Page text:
The Beautiful Reason Why You 'Fall In Love' With Every Person You Meet

Often, it's all just you.

A man and a woman are looking at each other lovingly. Shutterstock / Dean Drobot

It's a common phenomenon for some people to feel like they "fall in love" with everyone they meet. Some people just create intense connections quickly.

But everyone who's experienced this phenomenon before seems to wonder, what's the reasoning behind it? Well, one woman's theory might be more self-reflective than one might assume.

The reason why you 'fall in love' with every person you meet is because you love yourself.

Abbie Chatfield is a former Bachelor Australia runner-up and host of FBoy Island Australia. She recently provided an insightful perspective in response to a joke posted to TikTok by a woman, Brenna Berg.


“You know the reason you fall in love with every guy you meet is because you're great, right?” Berg said.

Chatfield shared her personal experience and a profound realization that may help others understand why they, too, seem to develop deep feelings often.

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Chatfield began her explanation by sharing a past experience in which she found herself utterly "obsessed" with a man. According to her, she was convinced that there was something unique about him that could not be matched by anyone else. 


"I was obsessed with this guy. Obsessed. And I was at my therapist I was like, 'I won't find anyone like him...I just had so much fun with him,'" she said.

Her fascination led her to seek professional help from a therapist, where she underwent an enlightening exercise that eventually helped unravel the truth behind these strong emotions.

In order to understand what exactly drew her towards this man so powerfully, Chatfield's therapist asked her to list down all memorable instances of interesting or funny moments shared between them — specifically those that made her feel particularly connected or attracted towards him.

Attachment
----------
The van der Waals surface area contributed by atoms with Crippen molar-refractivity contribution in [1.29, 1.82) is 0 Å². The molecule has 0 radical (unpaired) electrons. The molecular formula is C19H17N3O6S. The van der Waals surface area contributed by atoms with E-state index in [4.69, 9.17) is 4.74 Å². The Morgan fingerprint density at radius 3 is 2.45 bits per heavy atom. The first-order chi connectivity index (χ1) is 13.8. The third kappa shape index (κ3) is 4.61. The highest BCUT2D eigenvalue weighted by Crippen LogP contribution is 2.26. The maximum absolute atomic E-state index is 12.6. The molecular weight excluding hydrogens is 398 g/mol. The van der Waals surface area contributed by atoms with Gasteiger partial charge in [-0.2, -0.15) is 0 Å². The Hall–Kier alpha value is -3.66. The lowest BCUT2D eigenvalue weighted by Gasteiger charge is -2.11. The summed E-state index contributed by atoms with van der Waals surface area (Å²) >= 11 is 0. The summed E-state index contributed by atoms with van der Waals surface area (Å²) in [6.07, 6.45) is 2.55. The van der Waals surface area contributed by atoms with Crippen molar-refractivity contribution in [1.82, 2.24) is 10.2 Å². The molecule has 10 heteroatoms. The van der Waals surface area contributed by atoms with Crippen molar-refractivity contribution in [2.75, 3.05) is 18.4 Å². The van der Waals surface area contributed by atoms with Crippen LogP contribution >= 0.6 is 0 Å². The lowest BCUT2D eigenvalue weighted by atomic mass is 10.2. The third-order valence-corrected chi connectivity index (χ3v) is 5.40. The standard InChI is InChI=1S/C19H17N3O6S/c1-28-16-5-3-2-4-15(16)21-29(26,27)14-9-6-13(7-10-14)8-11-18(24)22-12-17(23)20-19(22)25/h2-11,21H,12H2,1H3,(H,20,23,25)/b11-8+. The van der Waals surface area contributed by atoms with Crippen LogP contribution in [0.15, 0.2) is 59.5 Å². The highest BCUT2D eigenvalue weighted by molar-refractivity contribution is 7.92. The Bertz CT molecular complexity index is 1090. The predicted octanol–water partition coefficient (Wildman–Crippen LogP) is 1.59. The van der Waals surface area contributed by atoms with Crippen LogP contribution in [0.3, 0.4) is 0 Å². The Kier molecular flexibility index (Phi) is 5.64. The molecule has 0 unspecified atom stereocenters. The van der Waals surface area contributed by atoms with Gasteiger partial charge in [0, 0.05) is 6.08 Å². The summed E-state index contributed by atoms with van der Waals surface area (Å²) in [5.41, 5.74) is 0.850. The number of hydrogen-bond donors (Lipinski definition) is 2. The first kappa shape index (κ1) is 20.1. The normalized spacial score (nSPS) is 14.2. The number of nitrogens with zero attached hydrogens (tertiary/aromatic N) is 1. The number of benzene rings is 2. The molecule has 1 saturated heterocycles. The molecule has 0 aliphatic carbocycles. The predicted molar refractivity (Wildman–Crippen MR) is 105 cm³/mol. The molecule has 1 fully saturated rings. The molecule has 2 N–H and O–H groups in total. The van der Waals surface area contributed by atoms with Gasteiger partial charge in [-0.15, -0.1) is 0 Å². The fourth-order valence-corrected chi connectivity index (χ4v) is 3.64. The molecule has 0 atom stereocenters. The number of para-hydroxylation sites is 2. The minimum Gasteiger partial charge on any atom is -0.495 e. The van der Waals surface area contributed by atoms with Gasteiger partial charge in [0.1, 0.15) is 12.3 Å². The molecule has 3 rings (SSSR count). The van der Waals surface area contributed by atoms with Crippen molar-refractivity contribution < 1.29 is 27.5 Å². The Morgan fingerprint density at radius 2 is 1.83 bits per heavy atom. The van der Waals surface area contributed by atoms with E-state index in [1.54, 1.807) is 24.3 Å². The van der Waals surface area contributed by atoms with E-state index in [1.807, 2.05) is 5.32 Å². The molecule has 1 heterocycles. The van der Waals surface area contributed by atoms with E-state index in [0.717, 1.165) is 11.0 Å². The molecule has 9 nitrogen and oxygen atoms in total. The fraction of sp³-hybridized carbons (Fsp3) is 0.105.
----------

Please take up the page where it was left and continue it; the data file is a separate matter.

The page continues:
"She told me to write down every instance I could remember where it was an interesting or funny moment and then figure out who started that conversation or that joke," she said.


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This exercise brought forth an unexpected revelation. After reflecting on these moments and critically analyzing each situation as per the instructions given by her therapist, it dawned upon Chatfield that most of those conversations or jokes were initiated by none other than herself. "And they were all entirely me," she said.

This observation led Abbie Chatfield towards a crucial understanding — that oftentimes when we think we're falling for someone because of their humor or their intellectuality, in reality, we might just be appreciating our own reflections mirrored back at us through these interactions.

Abbie highlighted how this realization has since changed how she sees relationships and perceived affection. 

"And that's what I do with everyone now," she said.


She continued explaining how whenever she finds herself growing fond of someone new now, she makes sure to step back and assess whether it is indeed the other individual who is inciting those captivating moments of connection or if it is merely herself being reflected back through them.

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Ethan Cotler is a writer and frequent contributor to YourTango living in Boston. His writing covers entertainment, news, and human interest stories.